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The Wessagussett Plantation

Wessagussett Cast of Characters
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Gorges' Servants
1635 Settlers List
1642 Native Deed to Weymouth
Soils
Wessagussett Locations
Timeline of Wessagussett
Edward Winslow's Account
Translation of the name Wessagussett
Phineas Pratt's Narrative
Pratt Facts about Wessagussett
Thomas Morton's Account
Wessagussett Cast of Characters

Approximately 60 English settled Wessagussett, several families of Natives moved outside of the colony, and 10 Plymouth men arrived to "rescue" the settlers once they had worn out their hospitality.  While we can never know all the name sof the participants in this early New England drama, several are known to us.

Those present on the Sparrow (which brought Pratt over)

Mr. Rogers Master of the ship that brought Phineas Pratt Over

Mr. Gibbs Master's Mate of the ship that brought Phineas Pratt over

Pratt, three crew and six settlers arrived in Plymouth on the Sparrow (1622?)


Weston Colonists

"Then we made haste to settle our plantation in the Massachusetts Bay - our number being near sixty men” (Pratt Narrative)

       Those we know by name (and from what seventeenth century

        source we know them from)

Phineas Pratt (Phineas Pratt's Narrative)

Edward Johnson (Thomas Morton's New English Canaan)

John Saunders (Sanders) (Bradford's Of Plimoth Plantation) overseer after Richard Green's death

Mr. Salisbury (Surgeon)(Pratt)

        Those we know by part

Sick man who was almost hanged (Pratt, Morton)

Young man who was hanged (Pratt, Morton)

Young man who could speak Native Language- "a young man that could best understand their language" (Pratt)

Three men who go and live with the Natives- "three of Mr. Weston's men which more regarded their bellies then any command or Commander, having formerly fared well with the Indians for making them Canoes, went again to the Sachem to offer their service, and had entertainment (Edward Winslow Good News from New England)

One man who died in the mud (Pratt)

Three men dead in the Court of Guard- “one man dead before me & another at my right hand & another at my left for want of food” (Pratt)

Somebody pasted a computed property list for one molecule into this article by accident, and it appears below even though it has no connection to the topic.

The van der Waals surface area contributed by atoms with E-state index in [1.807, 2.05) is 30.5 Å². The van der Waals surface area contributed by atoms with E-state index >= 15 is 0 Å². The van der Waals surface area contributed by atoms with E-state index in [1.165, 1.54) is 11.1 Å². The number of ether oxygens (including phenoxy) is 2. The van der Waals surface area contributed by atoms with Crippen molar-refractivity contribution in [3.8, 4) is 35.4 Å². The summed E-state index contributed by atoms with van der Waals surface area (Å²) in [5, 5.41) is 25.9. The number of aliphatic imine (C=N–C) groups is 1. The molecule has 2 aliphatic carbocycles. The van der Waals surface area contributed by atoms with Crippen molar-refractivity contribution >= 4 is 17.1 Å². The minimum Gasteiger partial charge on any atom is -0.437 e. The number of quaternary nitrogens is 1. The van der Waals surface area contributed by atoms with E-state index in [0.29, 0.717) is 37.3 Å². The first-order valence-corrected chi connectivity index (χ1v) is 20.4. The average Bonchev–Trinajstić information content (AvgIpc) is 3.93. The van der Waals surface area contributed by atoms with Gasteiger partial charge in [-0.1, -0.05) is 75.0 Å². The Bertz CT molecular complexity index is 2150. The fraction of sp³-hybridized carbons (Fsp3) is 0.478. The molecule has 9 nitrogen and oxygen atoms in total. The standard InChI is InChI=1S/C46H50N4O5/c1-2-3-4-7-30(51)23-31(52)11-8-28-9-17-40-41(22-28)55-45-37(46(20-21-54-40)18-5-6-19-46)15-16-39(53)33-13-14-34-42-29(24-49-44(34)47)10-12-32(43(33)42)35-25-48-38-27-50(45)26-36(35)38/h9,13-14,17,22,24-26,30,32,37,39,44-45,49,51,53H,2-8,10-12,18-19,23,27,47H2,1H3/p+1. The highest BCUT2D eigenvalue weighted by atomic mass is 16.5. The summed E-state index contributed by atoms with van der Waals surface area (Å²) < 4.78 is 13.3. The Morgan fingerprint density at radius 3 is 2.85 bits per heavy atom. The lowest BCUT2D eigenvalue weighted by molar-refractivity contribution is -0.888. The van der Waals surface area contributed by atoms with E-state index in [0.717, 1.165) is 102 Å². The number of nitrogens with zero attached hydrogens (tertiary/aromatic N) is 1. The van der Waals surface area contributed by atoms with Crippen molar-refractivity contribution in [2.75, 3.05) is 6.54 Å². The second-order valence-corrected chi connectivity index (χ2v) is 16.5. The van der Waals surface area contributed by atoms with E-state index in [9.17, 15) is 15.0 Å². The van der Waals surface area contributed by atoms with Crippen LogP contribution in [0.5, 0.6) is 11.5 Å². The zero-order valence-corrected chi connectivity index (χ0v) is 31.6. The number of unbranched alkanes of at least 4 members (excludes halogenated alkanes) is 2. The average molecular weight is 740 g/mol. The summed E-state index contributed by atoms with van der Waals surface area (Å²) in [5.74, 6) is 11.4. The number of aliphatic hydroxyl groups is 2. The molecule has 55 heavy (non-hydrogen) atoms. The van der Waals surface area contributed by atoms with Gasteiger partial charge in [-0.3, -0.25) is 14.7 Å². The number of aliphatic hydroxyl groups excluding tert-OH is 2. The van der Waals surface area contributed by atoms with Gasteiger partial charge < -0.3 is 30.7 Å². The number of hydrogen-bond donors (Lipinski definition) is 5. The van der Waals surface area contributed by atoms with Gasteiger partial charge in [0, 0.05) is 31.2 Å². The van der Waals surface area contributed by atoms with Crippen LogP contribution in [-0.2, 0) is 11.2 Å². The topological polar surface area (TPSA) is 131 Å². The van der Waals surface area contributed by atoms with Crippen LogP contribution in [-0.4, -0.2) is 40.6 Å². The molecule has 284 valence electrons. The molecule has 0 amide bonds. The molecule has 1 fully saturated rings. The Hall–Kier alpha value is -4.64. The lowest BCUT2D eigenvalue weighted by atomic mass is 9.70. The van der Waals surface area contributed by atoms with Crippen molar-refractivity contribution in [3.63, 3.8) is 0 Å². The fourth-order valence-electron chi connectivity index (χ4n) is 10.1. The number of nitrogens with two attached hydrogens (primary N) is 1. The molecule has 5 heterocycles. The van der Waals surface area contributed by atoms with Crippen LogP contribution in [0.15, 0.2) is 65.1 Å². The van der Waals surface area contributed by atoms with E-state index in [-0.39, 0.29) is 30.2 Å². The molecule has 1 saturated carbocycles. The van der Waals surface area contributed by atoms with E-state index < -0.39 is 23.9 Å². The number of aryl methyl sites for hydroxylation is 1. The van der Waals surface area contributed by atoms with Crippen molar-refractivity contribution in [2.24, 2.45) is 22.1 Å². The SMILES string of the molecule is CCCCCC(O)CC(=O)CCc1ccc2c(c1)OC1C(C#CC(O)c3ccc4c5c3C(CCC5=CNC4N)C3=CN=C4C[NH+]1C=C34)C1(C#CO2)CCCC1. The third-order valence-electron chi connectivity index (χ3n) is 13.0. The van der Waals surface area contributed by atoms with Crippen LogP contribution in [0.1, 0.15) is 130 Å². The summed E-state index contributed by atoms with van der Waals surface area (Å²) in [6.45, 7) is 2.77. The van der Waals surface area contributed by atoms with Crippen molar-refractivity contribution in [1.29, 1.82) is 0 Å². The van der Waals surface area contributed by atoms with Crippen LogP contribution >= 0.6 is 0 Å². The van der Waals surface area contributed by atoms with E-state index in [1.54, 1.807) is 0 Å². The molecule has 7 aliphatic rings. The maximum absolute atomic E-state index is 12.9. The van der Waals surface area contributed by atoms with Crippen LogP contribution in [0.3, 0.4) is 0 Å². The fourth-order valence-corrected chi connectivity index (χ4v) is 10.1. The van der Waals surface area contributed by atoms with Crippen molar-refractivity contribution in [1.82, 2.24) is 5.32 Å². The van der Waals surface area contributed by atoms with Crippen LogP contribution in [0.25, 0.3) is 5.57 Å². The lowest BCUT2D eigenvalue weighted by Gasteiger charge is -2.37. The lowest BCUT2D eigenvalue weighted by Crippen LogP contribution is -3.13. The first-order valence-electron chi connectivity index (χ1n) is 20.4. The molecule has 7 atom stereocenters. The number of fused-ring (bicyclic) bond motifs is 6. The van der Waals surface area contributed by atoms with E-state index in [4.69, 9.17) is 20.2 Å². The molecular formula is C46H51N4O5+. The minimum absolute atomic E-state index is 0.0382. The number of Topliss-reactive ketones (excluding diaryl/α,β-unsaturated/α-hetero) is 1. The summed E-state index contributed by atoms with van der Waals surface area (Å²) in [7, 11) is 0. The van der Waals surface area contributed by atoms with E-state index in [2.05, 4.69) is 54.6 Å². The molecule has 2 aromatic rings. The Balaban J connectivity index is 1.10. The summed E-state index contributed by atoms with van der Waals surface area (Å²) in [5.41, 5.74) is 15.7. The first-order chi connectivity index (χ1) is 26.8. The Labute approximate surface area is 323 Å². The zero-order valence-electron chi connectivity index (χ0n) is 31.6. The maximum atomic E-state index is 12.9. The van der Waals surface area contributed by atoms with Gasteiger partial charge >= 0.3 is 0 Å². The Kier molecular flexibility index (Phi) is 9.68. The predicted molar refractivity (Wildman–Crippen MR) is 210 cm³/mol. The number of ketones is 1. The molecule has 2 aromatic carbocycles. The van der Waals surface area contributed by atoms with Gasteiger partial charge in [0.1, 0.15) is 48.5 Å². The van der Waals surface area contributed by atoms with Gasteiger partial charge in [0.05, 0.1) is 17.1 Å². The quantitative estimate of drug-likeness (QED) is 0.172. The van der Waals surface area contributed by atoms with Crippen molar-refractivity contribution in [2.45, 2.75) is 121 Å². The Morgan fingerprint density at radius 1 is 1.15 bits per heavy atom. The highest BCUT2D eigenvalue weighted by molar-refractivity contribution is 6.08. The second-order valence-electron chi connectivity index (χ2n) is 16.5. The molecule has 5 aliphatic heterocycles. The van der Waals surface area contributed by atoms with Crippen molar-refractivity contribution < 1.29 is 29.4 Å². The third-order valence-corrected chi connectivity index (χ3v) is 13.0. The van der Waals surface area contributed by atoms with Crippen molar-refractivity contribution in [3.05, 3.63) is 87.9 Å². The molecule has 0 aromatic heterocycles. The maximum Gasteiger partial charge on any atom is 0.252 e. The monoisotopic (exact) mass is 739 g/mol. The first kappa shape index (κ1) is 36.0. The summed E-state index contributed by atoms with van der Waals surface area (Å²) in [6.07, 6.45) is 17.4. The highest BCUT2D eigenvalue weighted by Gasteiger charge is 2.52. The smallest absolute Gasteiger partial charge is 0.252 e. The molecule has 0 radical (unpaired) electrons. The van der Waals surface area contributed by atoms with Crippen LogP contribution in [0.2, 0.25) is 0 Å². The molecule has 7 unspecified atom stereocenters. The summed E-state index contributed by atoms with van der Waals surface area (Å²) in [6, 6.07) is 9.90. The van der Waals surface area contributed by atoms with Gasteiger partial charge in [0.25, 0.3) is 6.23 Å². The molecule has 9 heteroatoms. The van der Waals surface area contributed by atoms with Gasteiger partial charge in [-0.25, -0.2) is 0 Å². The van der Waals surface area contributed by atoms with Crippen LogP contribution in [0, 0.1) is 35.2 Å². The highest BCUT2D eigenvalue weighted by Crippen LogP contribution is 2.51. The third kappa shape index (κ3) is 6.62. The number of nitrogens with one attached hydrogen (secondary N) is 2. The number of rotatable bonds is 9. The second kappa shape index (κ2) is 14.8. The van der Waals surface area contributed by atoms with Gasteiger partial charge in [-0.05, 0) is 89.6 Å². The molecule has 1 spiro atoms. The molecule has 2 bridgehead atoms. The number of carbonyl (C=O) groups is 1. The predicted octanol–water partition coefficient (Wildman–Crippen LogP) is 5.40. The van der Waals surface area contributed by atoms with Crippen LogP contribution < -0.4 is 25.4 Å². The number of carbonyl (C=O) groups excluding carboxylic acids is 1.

Plymouth's Contribution

Mr. Hamden- Met Pratt outside of Plymouth (Winslow )

10 or 11 Plymouth men went to Weymouth, with Hobamock (Pratt)

Captain Standish made choice of eight men (Winslow)

9 of our men were dead with famine and one died in the ship (Pratt)

another of their Company was turned Salvage, that their people had most forsaken the town, and made their rendezvous where they got their victuals, because they would not take pains to bring it home (Winslow)

one being more ancient and wise than the rest, calling former things to mind, especially the Captain's presence, and the strait charge that on pain of death none should go a musket shot from the plantation (Winslow)

Natives of Wessagussett

Pecksuot- Native Pneise

Witauwamet/ Wattawamat, "Witawamat bragged of the excellency of his knife; on the end of the handle there was pictured a woman's face" (Winslow)

Obtakiest- Aberdikes (Pratt)

a man going into one of their houses, weary with traveling & galled on his feet (Pratt)

woman of the house (Pratt)

a great number of armed men (Pratt)

my (Pecksuot's) boy Nahamit (Pratt)

Hugh Stacy went forth to fell at tree & saw two (Native) men rising from the ground (Pratt)

This Indian missed him but very little, and missing him passed by the town and went to Manomet whom we hoped to take at his return, as afterward we did...so he was locked in a chain to a staple in the Court of guard, and there kept...he was not a Massachusetts man, but as a stranger lived with them. (Winslow)

The people of Nauset, Paomet, Succonet Mattachiest, Manomet, Agoweywam, and the Isle of Capawack, were joined with the Massachusett (Winslow)

Indian of Paomet at Plymouth (Winslow)

an Indian was sent with all speed with a letter to our Governor (Winslow)

At which time also another Sachem called Wassapinewat, brother to Obtakiest the Sachem of the Massachusetts, who had formerly smarted for par taking with Corbitant, and fearing the like again, to purge himself revealed the same thing (Winslow)

one Pequot who was a Pinese came to hobbamock (Winslow)

Pecksuot and Wituwamat both together, with another man, and a youth of some eighteen years of age, which was brother to Wituwamat....whom the Cap. caused to be hanged  (Winslow)

But to proceed, there being some women at the same time, Captain Standish left them in the custody of Mr. Weston's people at the town, and sent word to another Company that had intelligence of things to kill those Indian men that were amongst them, these killed two more: himself also with some of his own men went to another place, where they killed another, and through the negligence of one man an Indian escaped, who discovered and crossed their proceedings (Winslow)

Five there were (he said) that prosecuted it with more eagerness then the rest, the two principal were killed, being Pecksuot and Witowamat, whose head was there, the other three were Powahs, being yet living, and known unto Us, though one of them was wounded, (Winslow)

Woman came and told us that Obtakiest was sorry that the English were killed before he heard from the Governor (winslow)

Captain Standish took one half of his men, and one or two of Mr. Weston's, and Hobomok, still seeking to make spoil of them and theirs. At length they espied a file of Indians, which made towards them amain; and there being a small advantage in the ground, by reason of a hill near them, both companies strove for it...they fled into a swamp. (Winslow)

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